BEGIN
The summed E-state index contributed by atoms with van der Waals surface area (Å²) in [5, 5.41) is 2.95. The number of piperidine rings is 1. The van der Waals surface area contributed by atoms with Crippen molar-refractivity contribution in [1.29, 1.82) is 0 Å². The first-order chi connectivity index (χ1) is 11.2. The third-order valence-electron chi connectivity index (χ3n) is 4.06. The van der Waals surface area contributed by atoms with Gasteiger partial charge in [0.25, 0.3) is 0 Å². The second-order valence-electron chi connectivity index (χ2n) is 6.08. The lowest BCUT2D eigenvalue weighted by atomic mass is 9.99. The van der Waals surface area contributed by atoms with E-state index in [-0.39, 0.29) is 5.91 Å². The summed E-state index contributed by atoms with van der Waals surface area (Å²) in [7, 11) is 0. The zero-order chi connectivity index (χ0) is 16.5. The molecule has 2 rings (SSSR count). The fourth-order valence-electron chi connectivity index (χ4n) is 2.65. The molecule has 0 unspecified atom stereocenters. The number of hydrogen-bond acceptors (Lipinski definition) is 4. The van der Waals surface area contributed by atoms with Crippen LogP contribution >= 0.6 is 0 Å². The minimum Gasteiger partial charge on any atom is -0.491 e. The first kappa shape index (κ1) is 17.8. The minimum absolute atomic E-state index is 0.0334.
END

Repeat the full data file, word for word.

The summed E-state index contributed by atoms with van der Waals surface area (Å²) in [5, 5.41) is 2.95. The number of piperidine rings is 1. The van der Waals surface area contributed by atoms with Crippen molar-refractivity contribution in [1.29, 1.82) is 0 Å². The first-order chi connectivity index (χ1) is 11.2. The third-order valence-electron chi connectivity index (χ3n) is 4.06. The van der Waals surface area contributed by atoms with Gasteiger partial charge in [0.25, 0.3) is 0 Å². The second-order valence-electron chi connectivity index (χ2n) is 6.08. The lowest BCUT2D eigenvalue weighted by atomic mass is 9.99. The van der Waals surface area contributed by atoms with E-state index in [-0.39, 0.29) is 5.91 Å². The summed E-state index contributed by atoms with van der Waals surface area (Å²) in [7, 11) is 0. The zero-order chi connectivity index (χ0) is 16.5. The molecule has 2 rings (SSSR count). The fourth-order valence-electron chi connectivity index (χ4n) is 2.65. The molecule has 0 unspecified atom stereocenters. The number of hydrogen-bond acceptors (Lipinski definition) is 4. The van der Waals surface area contributed by atoms with Crippen LogP contribution >= 0.6 is 0 Å². The minimum Gasteiger partial charge on any atom is -0.491 e. The first kappa shape index (κ1) is 17.8. The minimum absolute atomic E-state index is 0.0334.